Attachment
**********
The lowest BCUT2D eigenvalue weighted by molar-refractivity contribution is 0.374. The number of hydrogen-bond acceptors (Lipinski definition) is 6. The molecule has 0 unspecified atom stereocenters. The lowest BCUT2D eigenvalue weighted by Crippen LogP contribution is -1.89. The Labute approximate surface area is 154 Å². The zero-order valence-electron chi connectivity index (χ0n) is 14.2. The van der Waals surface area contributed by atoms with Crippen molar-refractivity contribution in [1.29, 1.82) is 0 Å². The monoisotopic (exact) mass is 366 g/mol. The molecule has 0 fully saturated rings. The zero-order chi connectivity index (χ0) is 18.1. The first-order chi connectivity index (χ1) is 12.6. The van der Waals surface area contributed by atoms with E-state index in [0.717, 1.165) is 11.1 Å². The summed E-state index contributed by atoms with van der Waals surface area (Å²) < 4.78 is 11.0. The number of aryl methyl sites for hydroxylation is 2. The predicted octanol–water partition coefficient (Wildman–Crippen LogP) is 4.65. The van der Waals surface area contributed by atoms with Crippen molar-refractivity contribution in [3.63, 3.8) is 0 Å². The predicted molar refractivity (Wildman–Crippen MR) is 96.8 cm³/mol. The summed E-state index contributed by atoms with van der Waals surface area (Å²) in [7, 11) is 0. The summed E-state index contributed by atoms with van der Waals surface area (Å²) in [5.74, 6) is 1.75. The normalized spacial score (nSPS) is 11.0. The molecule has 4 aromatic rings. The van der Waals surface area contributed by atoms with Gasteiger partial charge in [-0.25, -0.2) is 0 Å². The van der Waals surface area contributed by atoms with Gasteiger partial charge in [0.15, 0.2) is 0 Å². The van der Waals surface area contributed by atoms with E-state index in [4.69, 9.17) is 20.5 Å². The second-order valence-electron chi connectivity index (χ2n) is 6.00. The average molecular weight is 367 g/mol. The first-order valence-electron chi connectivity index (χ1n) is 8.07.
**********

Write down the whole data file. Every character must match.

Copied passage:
The lowest BCUT2D eigenvalue weighted by molar-refractivity contribution is 0.374. The number of hydrogen-bond acceptors (Lipinski definition) is 6. The molecule has 0 unspecified atom stereocenters. The lowest BCUT2D eigenvalue weighted by Crippen LogP contribution is -1.89. The Labute approximate surface area is 154 Å². The zero-order valence-electron chi connectivity index (χ0n) is 14.2. The van der Waals surface area contributed by atoms with Crippen molar-refractivity contribution in [1.29, 1.82) is 0 Å². The monoisotopic (exact) mass is 366 g/mol. The molecule has 0 fully saturated rings. The zero-order chi connectivity index (χ0) is 18.1. The first-order chi connectivity index (χ1) is 12.6. The van der Waals surface area contributed by atoms with E-state index in [0.717, 1.165) is 11.1 Å². The summed E-state index contributed by atoms with van der Waals surface area (Å²) < 4.78 is 11.0. The number of aryl methyl sites for hydroxylation is 2. The predicted octanol–water partition coefficient (Wildman–Crippen LogP) is 4.65. The van der Waals surface area contributed by atoms with Crippen molar-refractivity contribution in [3.63, 3.8) is 0 Å². The predicted molar refractivity (Wildman–Crippen MR) is 96.8 cm³/mol. The summed E-state index contributed by atoms with van der Waals surface area (Å²) in [7, 11) is 0. The summed E-state index contributed by atoms with van der Waals surface area (Å²) in [5.74, 6) is 1.75. The normalized spacial score (nSPS) is 11.0. The molecule has 4 aromatic rings. The van der Waals surface area contributed by atoms with Gasteiger partial charge in [-0.25, -0.2) is 0 Å². The van der Waals surface area contributed by atoms with Gasteiger partial charge in [0.15, 0.2) is 0 Å². The van der Waals surface area contributed by atoms with E-state index in [4.69, 9.17) is 20.5 Å². The second-order valence-electron chi connectivity index (χ2n) is 6.00. The average molecular weight is 367 g/mol. The first-order valence-electron chi connectivity index (χ1n) is 8.07.